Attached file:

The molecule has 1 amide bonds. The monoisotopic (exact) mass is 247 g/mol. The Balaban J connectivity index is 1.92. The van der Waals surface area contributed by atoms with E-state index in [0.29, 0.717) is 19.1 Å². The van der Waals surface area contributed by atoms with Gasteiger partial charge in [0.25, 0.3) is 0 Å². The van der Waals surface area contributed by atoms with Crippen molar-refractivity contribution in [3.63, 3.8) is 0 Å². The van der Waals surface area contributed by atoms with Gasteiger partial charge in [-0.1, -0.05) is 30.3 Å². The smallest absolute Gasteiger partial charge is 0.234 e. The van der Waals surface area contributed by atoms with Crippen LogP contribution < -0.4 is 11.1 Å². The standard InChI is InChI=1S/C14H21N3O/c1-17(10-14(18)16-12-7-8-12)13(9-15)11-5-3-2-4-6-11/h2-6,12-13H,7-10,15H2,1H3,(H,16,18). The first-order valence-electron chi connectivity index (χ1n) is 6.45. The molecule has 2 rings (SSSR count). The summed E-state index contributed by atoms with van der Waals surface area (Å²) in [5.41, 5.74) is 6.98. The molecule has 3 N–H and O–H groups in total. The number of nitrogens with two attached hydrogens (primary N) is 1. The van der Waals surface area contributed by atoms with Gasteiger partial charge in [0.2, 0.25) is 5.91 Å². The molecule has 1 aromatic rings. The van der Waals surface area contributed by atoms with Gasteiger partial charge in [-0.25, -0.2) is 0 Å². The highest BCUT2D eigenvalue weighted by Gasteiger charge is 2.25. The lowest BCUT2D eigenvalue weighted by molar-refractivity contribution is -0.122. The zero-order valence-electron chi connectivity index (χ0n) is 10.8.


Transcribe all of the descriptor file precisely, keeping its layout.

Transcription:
The molecule has 1 amide bonds. The monoisotopic (exact) mass is 247 g/mol. The Balaban J connectivity index is 1.92. The van der Waals surface area contributed by atoms with E-state index in [0.29, 0.717) is 19.1 Å². The van der Waals surface area contributed by atoms with Gasteiger partial charge in [0.25, 0.3) is 0 Å². The van der Waals surface area contributed by atoms with Crippen molar-refractivity contribution in [3.63, 3.8) is 0 Å². The van der Waals surface area contributed by atoms with Gasteiger partial charge in [-0.1, -0.05) is 30.3 Å². The smallest absolute Gasteiger partial charge is 0.234 e. The van der Waals surface area contributed by atoms with Crippen LogP contribution < -0.4 is 11.1 Å². The standard InChI is InChI=1S/C14H21N3O/c1-17(10-14(18)16-12-7-8-12)13(9-15)11-5-3-2-4-6-11/h2-6,12-13H,7-10,15H2,1H3,(H,16,18). The first-order valence-electron chi connectivity index (χ1n) is 6.45. The molecule has 2 rings (SSSR count). The summed E-state index contributed by atoms with van der Waals surface area (Å²) in [5.41, 5.74) is 6.98. The molecule has 3 N–H and O–H groups in total. The number of nitrogens with two attached hydrogens (primary N) is 1. The van der Waals surface area contributed by atoms with Gasteiger partial charge in [0.2, 0.25) is 5.91 Å². The molecule has 1 aromatic rings. The van der Waals surface area contributed by atoms with Gasteiger partial charge in [-0.25, -0.2) is 0 Å². The highest BCUT2D eigenvalue weighted by Gasteiger charge is 2.25. The lowest BCUT2D eigenvalue weighted by molar-refractivity contribution is -0.122. The zero-order valence-electron chi connectivity index (χ0n) is 10.8.